Posted April 3, 2009
Global Economy

At Stake Are More Than Banks

G20 - "As world leaders gather in London for the Group of 20 summit meeting, the most wrenching statistic is this: According to World Bank estimates, the global economic crisis will cause an additional 22 children to die per hour, throughout all of 2009.

And that's the best-case scenario. The World Bank says it's possible the toll will be twice that: an additional 400,000 child deaths, or an extra child dying every 79 seconds.

'In London, Washington and Paris, people talk of bonuses or no bonuses,' Robert Zoellick, the World Bank president, said this week. 'In parts of Africa, South Asia and Latin America, the struggle is for food or no food.'

... If the G-20 leaders want to address these needs, there are many ways they can do so with negligible sums. Mr. Zoellick at the World Bank is pushing a trade support program to help developing countries sustain their trade. Muhammad Yunus, the microfinance pioneer who won the Nobel Peace Prize, urges the G-20 leaders to create a fund to invest in organizations that offer small loans or otherwise bolster commerce in poor countries." [Nicholas D. Kristof , in The New York Times, 4/02]

... the poor countries: they don't have the economic independence to do a stimulus on their own. They have very limited means to do counter-cyclical investment. They have social protection needs with possibly tens of millions of people driven below the poverty line. A strong package based on the IMF and World Bank is critical for them. Finally to the strengthening of these international institutions which is so critical as the instruments of managing all of this - the IMF and World Bank. We will see a significant growth in the World Bank's role. We will see a huge enhancement of the IMF's resources. It is critical for those of us who believe in the importance of an international system that money comes with reform. [Lord Malloch Brown, in The Independent, 4/02]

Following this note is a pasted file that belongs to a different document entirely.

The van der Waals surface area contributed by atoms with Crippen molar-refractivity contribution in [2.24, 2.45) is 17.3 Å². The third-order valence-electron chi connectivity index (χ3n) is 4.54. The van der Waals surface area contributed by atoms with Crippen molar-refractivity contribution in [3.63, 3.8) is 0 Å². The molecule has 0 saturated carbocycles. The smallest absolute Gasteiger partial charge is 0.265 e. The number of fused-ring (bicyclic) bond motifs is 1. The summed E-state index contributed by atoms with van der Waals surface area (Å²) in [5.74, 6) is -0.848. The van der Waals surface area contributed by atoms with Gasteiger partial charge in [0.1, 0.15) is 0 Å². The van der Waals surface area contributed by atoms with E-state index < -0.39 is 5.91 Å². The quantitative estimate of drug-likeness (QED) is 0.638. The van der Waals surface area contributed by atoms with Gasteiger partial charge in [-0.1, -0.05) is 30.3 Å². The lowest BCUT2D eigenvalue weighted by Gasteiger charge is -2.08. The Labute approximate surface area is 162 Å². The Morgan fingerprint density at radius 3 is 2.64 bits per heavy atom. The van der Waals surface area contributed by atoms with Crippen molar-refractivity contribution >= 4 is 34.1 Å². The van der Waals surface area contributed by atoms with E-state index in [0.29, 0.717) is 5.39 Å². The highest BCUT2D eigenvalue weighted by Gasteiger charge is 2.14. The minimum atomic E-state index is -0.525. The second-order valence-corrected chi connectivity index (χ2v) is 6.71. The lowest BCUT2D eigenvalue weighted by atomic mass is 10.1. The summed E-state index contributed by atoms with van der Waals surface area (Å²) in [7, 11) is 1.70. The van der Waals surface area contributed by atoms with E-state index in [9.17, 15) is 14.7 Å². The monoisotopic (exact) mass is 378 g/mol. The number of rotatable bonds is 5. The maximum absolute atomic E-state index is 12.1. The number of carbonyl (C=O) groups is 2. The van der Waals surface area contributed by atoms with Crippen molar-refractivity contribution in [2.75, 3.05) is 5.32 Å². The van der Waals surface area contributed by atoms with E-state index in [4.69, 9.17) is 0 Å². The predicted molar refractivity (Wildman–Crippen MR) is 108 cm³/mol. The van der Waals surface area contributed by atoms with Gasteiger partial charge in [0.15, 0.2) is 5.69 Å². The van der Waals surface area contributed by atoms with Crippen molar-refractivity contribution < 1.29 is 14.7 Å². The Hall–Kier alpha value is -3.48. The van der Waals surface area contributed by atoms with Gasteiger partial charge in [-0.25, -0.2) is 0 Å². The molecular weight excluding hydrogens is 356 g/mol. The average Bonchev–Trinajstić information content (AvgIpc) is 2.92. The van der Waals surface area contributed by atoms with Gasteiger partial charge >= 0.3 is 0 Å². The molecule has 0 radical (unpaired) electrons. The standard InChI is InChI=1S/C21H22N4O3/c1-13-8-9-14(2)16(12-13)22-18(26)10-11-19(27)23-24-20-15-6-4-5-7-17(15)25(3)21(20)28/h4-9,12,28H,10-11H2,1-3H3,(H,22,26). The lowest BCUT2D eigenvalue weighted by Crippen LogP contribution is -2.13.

We now need a small fiscal stimulus for Africa. It will be a tiny fraction of what we are spending on bailing out the banks. The Overseas Development Institute and the National Institute of Economic and Social Research show that a counter-cyclical investment of $50bn (?38bn, ?35bn) for Africa would start paying for itself immediately. US and Chinese exports would rise by $1.4bn in 2009, UK exports by $750m, German exports by $2bn. Currently the G20 is proposing more resources for the Asian Development Bank, but what about the equally critical African Bank? Many "shovel ready" projects need funding. It is clear that African growth is part of the solution that reboots the global economy. [Bob Geldof , in The Financial Times, 4/02]

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